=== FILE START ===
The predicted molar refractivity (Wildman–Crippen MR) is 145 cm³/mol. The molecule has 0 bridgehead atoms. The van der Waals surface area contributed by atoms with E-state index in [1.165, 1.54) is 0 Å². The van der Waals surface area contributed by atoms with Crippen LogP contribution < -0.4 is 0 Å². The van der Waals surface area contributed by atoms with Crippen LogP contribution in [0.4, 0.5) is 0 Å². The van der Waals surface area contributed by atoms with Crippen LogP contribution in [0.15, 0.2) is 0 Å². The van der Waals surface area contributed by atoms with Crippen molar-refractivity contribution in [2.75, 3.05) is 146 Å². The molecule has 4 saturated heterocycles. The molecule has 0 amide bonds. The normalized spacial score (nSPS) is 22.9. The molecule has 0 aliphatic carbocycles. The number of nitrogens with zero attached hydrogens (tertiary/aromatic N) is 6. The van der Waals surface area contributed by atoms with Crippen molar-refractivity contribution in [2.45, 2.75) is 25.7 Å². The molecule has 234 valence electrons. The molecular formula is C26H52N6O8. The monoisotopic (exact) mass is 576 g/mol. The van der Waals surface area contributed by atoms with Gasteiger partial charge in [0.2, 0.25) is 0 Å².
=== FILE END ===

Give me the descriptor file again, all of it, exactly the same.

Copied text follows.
The predicted molar refractivity (Wildman–Crippen MR) is 145 cm³/mol. The molecule has 0 bridgehead atoms. The van der Waals surface area contributed by atoms with E-state index in [1.165, 1.54) is 0 Å². The van der Waals surface area contributed by atoms with Crippen LogP contribution < -0.4 is 0 Å². The van der Waals surface area contributed by atoms with Crippen LogP contribution in [0.4, 0.5) is 0 Å². The van der Waals surface area contributed by atoms with Crippen LogP contribution in [0.15, 0.2) is 0 Å². The van der Waals surface area contributed by atoms with Crippen molar-refractivity contribution in [2.75, 3.05) is 146 Å². The molecule has 4 saturated heterocycles. The molecule has 0 amide bonds. The normalized spacial score (nSPS) is 22.9. The molecule has 0 aliphatic carbocycles. The number of nitrogens with zero attached hydrogens (tertiary/aromatic N) is 6. The van der Waals surface area contributed by atoms with Crippen molar-refractivity contribution in [2.45, 2.75) is 25.7 Å². The molecule has 234 valence electrons. The molecular formula is C26H52N6O8. The monoisotopic (exact) mass is 576 g/mol. The van der Waals surface area contributed by atoms with Gasteiger partial charge in [0.2, 0.25) is 0 Å².